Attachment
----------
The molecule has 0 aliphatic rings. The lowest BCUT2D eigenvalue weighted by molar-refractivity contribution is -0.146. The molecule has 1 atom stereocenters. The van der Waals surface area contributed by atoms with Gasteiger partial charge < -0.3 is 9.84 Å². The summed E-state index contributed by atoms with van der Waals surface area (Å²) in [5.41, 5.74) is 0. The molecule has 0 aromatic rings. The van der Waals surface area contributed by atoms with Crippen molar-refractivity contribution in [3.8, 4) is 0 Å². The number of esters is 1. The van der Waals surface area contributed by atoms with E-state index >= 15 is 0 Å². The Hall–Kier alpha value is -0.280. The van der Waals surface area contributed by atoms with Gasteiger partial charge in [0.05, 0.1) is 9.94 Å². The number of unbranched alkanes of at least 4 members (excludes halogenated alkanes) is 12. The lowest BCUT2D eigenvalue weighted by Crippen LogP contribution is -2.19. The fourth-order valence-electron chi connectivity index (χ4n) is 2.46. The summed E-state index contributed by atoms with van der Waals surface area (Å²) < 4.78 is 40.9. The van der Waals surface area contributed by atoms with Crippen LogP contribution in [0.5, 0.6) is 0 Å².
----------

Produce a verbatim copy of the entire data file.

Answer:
The molecule has 0 aliphatic rings. The lowest BCUT2D eigenvalue weighted by molar-refractivity contribution is -0.146. The molecule has 1 atom stereocenters. The van der Waals surface area contributed by atoms with Gasteiger partial charge < -0.3 is 9.84 Å². The summed E-state index contributed by atoms with van der Waals surface area (Å²) in [5.41, 5.74) is 0. The molecule has 0 aromatic rings. The van der Waals surface area contributed by atoms with Crippen molar-refractivity contribution in [3.8, 4) is 0 Å². The number of esters is 1. The van der Waals surface area contributed by atoms with E-state index >= 15 is 0 Å². The Hall–Kier alpha value is -0.280. The van der Waals surface area contributed by atoms with Gasteiger partial charge in [0.05, 0.1) is 9.94 Å². The number of unbranched alkanes of at least 4 members (excludes halogenated alkanes) is 12. The lowest BCUT2D eigenvalue weighted by Crippen LogP contribution is -2.19. The fourth-order valence-electron chi connectivity index (χ4n) is 2.46. The summed E-state index contributed by atoms with van der Waals surface area (Å²) < 4.78 is 40.9. The van der Waals surface area contributed by atoms with Crippen LogP contribution in [0.5, 0.6) is 0 Å².